Japanese beetles

Japanese beetles chow down on Knockout roses in Papillion on Tuesday, July 18, 2017.


This article originally appeared June 30.

They love linden trees, relish rose bushes and find tomatoes tasty.

Japanese beetles were worse than ever in Nebraska last summer, and now they’re back.

Local experts say they emerged about 10 days ago in the region and are popping up on trees, bushes and other plants. They’re notorious for chomping through leaves, leaving behind the skeletal veins in the wreckage.

Entomologists say it’s too early to know whether the beetle population will be as big as last summer, but gardeners are already on edge.

A big problem with the invasive insect is that they are known to target as many as 300 species of plants.

Jonathan Larson, an entomologist with the Nebraska Extension in Douglas County, called the beetles “the bug that ate Omaha.”

Last summer’s invasion increased awareness about the bug, which could help keep the numbers down, said Jody Green, an entomologist with the Nebraska Extension in Lancaster County.

Larson agreed. He said more homeowners put down treatments this spring, such as soil insecticides, designed to kill the beetles in their larval form before they emerged from the ground. The window for such treatments has passed, he said, but there are still steps you can take such as using organic products containing neem oil on trees.

The quarter-inch bugs can be identified by the five white tufts of hair on each side of their abdomen.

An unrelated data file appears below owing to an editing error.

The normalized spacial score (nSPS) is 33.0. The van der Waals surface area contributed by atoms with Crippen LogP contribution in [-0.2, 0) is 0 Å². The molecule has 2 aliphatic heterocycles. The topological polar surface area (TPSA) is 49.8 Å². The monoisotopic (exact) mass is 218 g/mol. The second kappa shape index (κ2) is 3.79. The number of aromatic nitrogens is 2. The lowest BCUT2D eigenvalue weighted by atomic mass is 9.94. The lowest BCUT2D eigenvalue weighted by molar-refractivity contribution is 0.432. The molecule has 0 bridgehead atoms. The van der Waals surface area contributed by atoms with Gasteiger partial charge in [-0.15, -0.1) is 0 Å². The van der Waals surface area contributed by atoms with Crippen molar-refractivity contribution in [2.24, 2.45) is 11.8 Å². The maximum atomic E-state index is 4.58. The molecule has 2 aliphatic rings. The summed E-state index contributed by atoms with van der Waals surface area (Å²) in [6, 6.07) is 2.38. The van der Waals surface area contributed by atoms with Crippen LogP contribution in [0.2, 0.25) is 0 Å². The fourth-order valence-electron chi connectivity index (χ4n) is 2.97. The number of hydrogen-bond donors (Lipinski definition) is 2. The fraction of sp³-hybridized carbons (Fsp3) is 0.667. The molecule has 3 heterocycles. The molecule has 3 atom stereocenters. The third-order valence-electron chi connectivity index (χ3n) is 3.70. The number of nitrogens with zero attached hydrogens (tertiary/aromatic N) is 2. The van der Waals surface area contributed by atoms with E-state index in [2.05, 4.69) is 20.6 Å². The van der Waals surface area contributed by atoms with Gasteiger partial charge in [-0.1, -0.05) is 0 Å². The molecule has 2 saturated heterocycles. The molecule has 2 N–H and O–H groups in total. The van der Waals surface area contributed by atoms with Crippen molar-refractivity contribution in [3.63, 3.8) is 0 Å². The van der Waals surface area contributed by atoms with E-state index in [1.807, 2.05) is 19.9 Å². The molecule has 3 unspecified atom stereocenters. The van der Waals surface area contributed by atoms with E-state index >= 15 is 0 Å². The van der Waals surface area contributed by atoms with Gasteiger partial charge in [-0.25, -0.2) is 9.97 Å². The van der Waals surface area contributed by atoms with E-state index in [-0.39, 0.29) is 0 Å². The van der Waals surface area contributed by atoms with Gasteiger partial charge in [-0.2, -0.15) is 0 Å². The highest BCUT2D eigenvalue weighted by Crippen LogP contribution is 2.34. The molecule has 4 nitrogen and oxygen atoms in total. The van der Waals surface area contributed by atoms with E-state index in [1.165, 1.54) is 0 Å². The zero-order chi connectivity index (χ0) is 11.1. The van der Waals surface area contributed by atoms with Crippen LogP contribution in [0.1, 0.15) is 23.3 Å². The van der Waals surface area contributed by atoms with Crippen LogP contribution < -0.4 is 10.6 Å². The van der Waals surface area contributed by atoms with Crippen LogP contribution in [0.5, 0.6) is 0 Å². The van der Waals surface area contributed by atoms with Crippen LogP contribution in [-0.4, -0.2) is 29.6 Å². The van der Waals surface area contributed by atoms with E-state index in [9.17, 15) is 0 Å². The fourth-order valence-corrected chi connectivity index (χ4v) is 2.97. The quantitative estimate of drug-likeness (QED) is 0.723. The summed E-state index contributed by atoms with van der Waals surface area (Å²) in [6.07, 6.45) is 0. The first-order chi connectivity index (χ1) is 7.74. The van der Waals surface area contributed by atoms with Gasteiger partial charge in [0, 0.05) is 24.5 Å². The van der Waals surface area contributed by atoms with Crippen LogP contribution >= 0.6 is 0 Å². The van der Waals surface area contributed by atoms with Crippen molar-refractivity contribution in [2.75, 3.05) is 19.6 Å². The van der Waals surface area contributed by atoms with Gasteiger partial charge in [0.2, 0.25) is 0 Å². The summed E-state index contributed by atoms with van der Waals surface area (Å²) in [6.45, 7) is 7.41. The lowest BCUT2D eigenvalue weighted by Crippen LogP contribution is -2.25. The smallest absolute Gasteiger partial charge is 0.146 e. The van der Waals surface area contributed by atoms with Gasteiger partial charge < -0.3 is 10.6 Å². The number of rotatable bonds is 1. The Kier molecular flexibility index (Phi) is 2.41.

Japanese beetles are considered the most widespread turf-grass pests in the U.S., costing more than $460 million a year to control, according to the U.S. Department of Agriculture.

Mike O'Connor started at The World-Herald in 1994 and has covered education, local government, religion, health, transportation, features and more. Follow him on Twitter @MikeOConnorOWH. Phone: 402-444-1122.

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(5) comments

JAMES LUYTEN

I was surprised to find that the most significant predator of Japanese beetles is the Starling which has been almost extinguished from Omaha and many large cities, apparently because of being "messy..." What a misguided approach - the Japanese Beetle is way more destructive, weakening trees and other plants...!

JAMES PYRZYNSKI

Now this is an illegal alien worthy of the title.

Terry Wolfe

I wish they hadn't shown the couple in the story using the "trap". It certainly attracts the bugs from long distances but not all of them end up in the trap. Many just hang out and feed on the neighbors plants. Don't use them.

KAREN SCHMIT

If you did not treat after last years invasion, shame on you, for those of us who did, now we have to kill the bugs that you did not bother to take care of. Do, your research and treat next spring.

Danielle Jensen

Pres. Trump colluded with the Russians to interfere in our 2018 midterm elections by releasing millions of Japanese beetles into the U.S.!!!

Welcome to the discussion.

Please keep it clean, turn off CAPS LOCK and don't threaten anyone. Be truthful, nice and proactive. And share with us - we love to hear eyewitness accounts.

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